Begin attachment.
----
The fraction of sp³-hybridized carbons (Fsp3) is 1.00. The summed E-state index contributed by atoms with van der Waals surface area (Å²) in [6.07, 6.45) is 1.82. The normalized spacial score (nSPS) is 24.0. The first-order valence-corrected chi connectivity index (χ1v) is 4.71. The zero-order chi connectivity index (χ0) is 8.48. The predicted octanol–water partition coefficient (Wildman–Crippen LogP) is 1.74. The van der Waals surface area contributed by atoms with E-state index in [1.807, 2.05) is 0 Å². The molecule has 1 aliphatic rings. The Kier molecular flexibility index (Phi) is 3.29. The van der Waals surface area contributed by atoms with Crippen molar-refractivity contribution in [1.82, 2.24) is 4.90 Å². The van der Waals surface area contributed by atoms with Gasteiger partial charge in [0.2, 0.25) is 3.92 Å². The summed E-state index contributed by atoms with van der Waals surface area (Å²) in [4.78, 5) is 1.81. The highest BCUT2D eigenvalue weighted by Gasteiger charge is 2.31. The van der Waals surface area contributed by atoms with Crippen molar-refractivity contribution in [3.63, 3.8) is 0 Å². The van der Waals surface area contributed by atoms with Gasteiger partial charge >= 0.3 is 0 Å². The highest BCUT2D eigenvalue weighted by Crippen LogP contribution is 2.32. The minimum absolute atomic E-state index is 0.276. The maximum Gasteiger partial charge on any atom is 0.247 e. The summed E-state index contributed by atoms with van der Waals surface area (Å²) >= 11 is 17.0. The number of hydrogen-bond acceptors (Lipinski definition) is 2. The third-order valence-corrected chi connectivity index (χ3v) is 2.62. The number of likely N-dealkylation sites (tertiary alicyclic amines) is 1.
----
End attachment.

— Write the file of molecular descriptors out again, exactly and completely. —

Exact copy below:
The fraction of sp³-hybridized carbons (Fsp3) is 1.00. The summed E-state index contributed by atoms with van der Waals surface area (Å²) in [6.07, 6.45) is 1.82. The normalized spacial score (nSPS) is 24.0. The first-order valence-corrected chi connectivity index (χ1v) is 4.71. The zero-order chi connectivity index (χ0) is 8.48. The predicted octanol–water partition coefficient (Wildman–Crippen LogP) is 1.74. The van der Waals surface area contributed by atoms with E-state index in [1.807, 2.05) is 0 Å². The molecule has 1 aliphatic rings. The Kier molecular flexibility index (Phi) is 3.29. The van der Waals surface area contributed by atoms with Crippen molar-refractivity contribution in [1.82, 2.24) is 4.90 Å². The van der Waals surface area contributed by atoms with Gasteiger partial charge in [0.2, 0.25) is 3.92 Å². The summed E-state index contributed by atoms with van der Waals surface area (Å²) in [4.78, 5) is 1.81. The highest BCUT2D eigenvalue weighted by Gasteiger charge is 2.31. The van der Waals surface area contributed by atoms with Crippen molar-refractivity contribution in [3.63, 3.8) is 0 Å². The van der Waals surface area contributed by atoms with Gasteiger partial charge >= 0.3 is 0 Å². The highest BCUT2D eigenvalue weighted by Crippen LogP contribution is 2.32. The minimum absolute atomic E-state index is 0.276. The maximum Gasteiger partial charge on any atom is 0.247 e. The summed E-state index contributed by atoms with van der Waals surface area (Å²) >= 11 is 17.0. The number of hydrogen-bond acceptors (Lipinski definition) is 2. The third-order valence-corrected chi connectivity index (χ3v) is 2.62. The number of likely N-dealkylation sites (tertiary alicyclic amines) is 1.